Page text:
SOUTH BEND, Ind. – The Michigan-Notre Dame rivalry will go dormant again after this Saturday’s game in South Bend.
The series dates to 1887 when Michigan students traveled to South Bend to teach Notre Dame students the game.
The game has featured exciting games, standout players and feuding coaches from schools 150 miles apart that are both coming off easy opening victories.
Michigan defensive end Frank Clark doesn’t like what’s happening.
“That’s one of the big rivals. You got Notre Dame-Michigan. You got (Michigan) State-Michigan. You got Ohio (State) vs. Michigan. For a team to opt out of that contract, and to opt out of playing another team that is a great rival and is one of those great games, it’s almost like a slap in the face,” he said. “We’re going to do what we’ve got to do to get the job done.”
In 2007, the two schools announced they would play annually through 2031. Michigan athletic director Dave Brandon said he was blindsided when Notre Dame athletic director Jack Swarbrick handed him a letter before the 2012 game informing him Notre Dame was ending the series. Brandon said he didn’t read the letter until riding back to Ann Arbor.
Swarbrick, though, said Brandon knew the notice was coming, saying he told him in a phone conversation. Swarbrick said it was necessary because Notre Dame had agreed to play five games a season against Atlantic Coast Conference teams when it joined the league in most other sports while staying independent in football. Swarbrick said the university had to get some games off its schedule and the Michigan contract had an automatic rollover provision with a year being added each time a game was played.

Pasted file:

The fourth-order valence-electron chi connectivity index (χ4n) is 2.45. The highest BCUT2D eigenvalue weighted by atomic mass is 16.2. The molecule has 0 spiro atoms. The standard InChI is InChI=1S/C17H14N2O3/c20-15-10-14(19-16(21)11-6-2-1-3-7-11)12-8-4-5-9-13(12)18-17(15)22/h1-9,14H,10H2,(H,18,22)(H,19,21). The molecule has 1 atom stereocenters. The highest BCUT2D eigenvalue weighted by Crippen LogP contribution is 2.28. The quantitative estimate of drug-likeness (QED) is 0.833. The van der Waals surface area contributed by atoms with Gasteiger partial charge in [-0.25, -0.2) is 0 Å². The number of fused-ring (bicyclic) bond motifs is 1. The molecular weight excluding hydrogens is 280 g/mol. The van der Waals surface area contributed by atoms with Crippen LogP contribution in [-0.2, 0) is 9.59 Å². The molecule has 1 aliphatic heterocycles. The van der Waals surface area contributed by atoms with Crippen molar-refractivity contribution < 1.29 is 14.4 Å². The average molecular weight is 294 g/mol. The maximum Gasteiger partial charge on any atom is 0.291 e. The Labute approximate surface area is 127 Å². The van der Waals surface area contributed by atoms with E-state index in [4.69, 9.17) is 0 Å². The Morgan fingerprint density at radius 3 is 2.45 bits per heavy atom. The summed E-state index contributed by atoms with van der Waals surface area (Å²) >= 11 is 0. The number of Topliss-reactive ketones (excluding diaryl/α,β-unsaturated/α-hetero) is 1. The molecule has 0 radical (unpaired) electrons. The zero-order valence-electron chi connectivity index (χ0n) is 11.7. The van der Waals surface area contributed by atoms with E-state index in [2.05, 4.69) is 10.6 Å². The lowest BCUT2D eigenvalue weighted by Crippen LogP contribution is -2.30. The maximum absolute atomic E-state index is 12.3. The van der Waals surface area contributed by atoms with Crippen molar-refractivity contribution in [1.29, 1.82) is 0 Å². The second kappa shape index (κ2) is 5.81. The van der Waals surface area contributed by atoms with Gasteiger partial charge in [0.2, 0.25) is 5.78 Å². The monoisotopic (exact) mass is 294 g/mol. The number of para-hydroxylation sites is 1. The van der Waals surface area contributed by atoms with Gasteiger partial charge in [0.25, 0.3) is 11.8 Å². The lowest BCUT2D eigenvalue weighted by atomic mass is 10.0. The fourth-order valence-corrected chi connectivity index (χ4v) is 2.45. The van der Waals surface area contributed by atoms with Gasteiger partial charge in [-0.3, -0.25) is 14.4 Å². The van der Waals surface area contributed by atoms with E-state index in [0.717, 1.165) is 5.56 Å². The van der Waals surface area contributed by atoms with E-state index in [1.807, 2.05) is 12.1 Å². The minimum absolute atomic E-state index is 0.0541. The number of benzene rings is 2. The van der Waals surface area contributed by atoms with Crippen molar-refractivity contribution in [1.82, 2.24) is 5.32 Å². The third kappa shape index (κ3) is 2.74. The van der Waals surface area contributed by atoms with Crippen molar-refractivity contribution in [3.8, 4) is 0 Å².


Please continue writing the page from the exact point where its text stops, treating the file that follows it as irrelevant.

It’s not the first time the series was abruptly ended. In 1910, the year after Notre Dame beat the Wolverines for the first time, Michigan canceled the game the day before the game, claiming the Irish were using ineligible players.
In part because of a feud between Knute Rockne and Fielding Yost, the two schools didn’t play again until 1942, and then it only lasted two seasons.
The series didn’t resume again until 1978.
Notre Dame coach Brian Kelly and Michigan coach Brady Hoke stoked the fire last year. Kelly initially said he didn’t see the game “as one of those historic, traditional Notre Dame rivalries,” going on to call it a “big regional game.” He flip-flopped two days later, calling it “a great and historic rivalry.”
Hoke accused the Irish of “chickening out” of the series. After the Wolverines beat the Irish 41-30 last season, Michigan played the “Chicken Dance” over the stadium sound system.
Hoke said Saturday he’s disappointed the series is ending.
“It’s always been a great football game. Always. … I just think for college football, it’s a great rivalry. The significance of being the last one down there, yeah, there’s signifi- cance to it,” he said.